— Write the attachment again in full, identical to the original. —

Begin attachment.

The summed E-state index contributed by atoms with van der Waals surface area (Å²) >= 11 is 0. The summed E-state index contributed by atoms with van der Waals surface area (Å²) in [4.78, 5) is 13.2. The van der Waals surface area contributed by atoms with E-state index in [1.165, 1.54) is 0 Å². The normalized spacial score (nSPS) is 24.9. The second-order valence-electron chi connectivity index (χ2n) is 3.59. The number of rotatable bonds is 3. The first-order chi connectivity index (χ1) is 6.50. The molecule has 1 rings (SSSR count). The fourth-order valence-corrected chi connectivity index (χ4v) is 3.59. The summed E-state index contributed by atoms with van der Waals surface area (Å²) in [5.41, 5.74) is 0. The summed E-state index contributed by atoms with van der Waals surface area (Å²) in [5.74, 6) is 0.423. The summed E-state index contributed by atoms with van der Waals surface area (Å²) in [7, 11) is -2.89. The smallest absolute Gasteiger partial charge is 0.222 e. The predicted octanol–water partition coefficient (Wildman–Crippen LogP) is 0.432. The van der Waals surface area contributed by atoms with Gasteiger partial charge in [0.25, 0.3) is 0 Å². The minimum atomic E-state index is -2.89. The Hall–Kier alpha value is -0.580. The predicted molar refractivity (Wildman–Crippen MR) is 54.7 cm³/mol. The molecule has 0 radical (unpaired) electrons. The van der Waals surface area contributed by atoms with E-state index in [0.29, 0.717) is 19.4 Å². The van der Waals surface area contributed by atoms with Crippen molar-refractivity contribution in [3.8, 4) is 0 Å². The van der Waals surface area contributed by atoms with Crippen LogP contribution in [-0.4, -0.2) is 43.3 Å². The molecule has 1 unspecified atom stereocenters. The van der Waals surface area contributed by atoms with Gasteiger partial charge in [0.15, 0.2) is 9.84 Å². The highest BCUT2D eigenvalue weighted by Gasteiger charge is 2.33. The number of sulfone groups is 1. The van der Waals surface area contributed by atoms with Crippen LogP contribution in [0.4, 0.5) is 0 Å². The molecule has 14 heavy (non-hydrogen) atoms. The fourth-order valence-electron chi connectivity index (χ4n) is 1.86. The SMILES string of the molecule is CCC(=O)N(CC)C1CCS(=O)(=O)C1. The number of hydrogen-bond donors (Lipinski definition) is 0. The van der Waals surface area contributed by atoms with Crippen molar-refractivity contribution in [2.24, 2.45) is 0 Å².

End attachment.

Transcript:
The summed E-state index contributed by atoms with van der Waals surface area (Å²) >= 11 is 0. The summed E-state index contributed by atoms with van der Waals surface area (Å²) in [4.78, 5) is 13.2. The van der Waals surface area contributed by atoms with E-state index in [1.165, 1.54) is 0 Å². The normalized spacial score (nSPS) is 24.9. The second-order valence-electron chi connectivity index (χ2n) is 3.59. The number of rotatable bonds is 3. The first-order chi connectivity index (χ1) is 6.50. The molecule has 1 rings (SSSR count). The fourth-order valence-corrected chi connectivity index (χ4v) is 3.59. The summed E-state index contributed by atoms with van der Waals surface area (Å²) in [5.41, 5.74) is 0. The summed E-state index contributed by atoms with van der Waals surface area (Å²) in [5.74, 6) is 0.423. The summed E-state index contributed by atoms with van der Waals surface area (Å²) in [7, 11) is -2.89. The smallest absolute Gasteiger partial charge is 0.222 e. The predicted octanol–water partition coefficient (Wildman–Crippen LogP) is 0.432. The van der Waals surface area contributed by atoms with Gasteiger partial charge in [0.25, 0.3) is 0 Å². The minimum atomic E-state index is -2.89. The Hall–Kier alpha value is -0.580. The predicted molar refractivity (Wildman–Crippen MR) is 54.7 cm³/mol. The molecule has 0 radical (unpaired) electrons. The van der Waals surface area contributed by atoms with E-state index in [0.29, 0.717) is 19.4 Å². The van der Waals surface area contributed by atoms with Crippen molar-refractivity contribution in [3.8, 4) is 0 Å². The van der Waals surface area contributed by atoms with Crippen LogP contribution in [-0.4, -0.2) is 43.3 Å². The molecule has 1 unspecified atom stereocenters. The van der Waals surface area contributed by atoms with Gasteiger partial charge in [0.15, 0.2) is 9.84 Å². The highest BCUT2D eigenvalue weighted by Gasteiger charge is 2.33. The number of sulfone groups is 1. The van der Waals surface area contributed by atoms with Crippen LogP contribution in [0.4, 0.5) is 0 Å². The molecule has 14 heavy (non-hydrogen) atoms. The fourth-order valence-electron chi connectivity index (χ4n) is 1.86. The SMILES string of the molecule is CCC(=O)N(CC)C1CCS(=O)(=O)C1. The number of hydrogen-bond donors (Lipinski definition) is 0. The van der Waals surface area contributed by atoms with Crippen molar-refractivity contribution in [2.24, 2.45) is 0 Å².